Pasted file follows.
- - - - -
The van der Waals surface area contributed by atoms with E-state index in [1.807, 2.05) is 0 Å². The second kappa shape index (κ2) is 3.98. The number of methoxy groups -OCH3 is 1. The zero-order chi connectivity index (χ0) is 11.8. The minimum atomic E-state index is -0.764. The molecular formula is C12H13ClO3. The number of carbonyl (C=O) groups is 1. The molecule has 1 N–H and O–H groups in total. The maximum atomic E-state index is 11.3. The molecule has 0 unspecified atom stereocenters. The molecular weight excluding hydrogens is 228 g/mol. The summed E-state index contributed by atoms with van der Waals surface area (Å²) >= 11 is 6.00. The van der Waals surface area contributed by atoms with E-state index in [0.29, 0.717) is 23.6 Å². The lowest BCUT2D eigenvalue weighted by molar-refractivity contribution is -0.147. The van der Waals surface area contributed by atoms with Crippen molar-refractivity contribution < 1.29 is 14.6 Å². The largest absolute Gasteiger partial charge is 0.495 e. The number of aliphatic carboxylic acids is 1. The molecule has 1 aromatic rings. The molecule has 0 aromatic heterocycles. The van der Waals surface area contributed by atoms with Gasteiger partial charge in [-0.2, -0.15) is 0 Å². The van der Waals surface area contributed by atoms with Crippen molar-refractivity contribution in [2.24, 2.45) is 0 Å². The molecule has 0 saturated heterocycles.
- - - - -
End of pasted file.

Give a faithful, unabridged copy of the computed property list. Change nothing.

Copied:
The van der Waals surface area contributed by atoms with E-state index in [1.807, 2.05) is 0 Å². The second kappa shape index (κ2) is 3.98. The number of methoxy groups -OCH3 is 1. The zero-order chi connectivity index (χ0) is 11.8. The minimum atomic E-state index is -0.764. The molecular formula is C12H13ClO3. The number of carbonyl (C=O) groups is 1. The molecule has 1 N–H and O–H groups in total. The maximum atomic E-state index is 11.3. The molecule has 0 unspecified atom stereocenters. The molecular weight excluding hydrogens is 228 g/mol. The summed E-state index contributed by atoms with van der Waals surface area (Å²) >= 11 is 6.00. The van der Waals surface area contributed by atoms with E-state index in [0.29, 0.717) is 23.6 Å². The lowest BCUT2D eigenvalue weighted by molar-refractivity contribution is -0.147. The van der Waals surface area contributed by atoms with Crippen molar-refractivity contribution < 1.29 is 14.6 Å². The largest absolute Gasteiger partial charge is 0.495 e. The number of aliphatic carboxylic acids is 1. The molecule has 1 aromatic rings. The molecule has 0 aromatic heterocycles. The van der Waals surface area contributed by atoms with Gasteiger partial charge in [-0.2, -0.15) is 0 Å². The van der Waals surface area contributed by atoms with Crippen molar-refractivity contribution in [2.24, 2.45) is 0 Å². The molecule has 0 saturated heterocycles.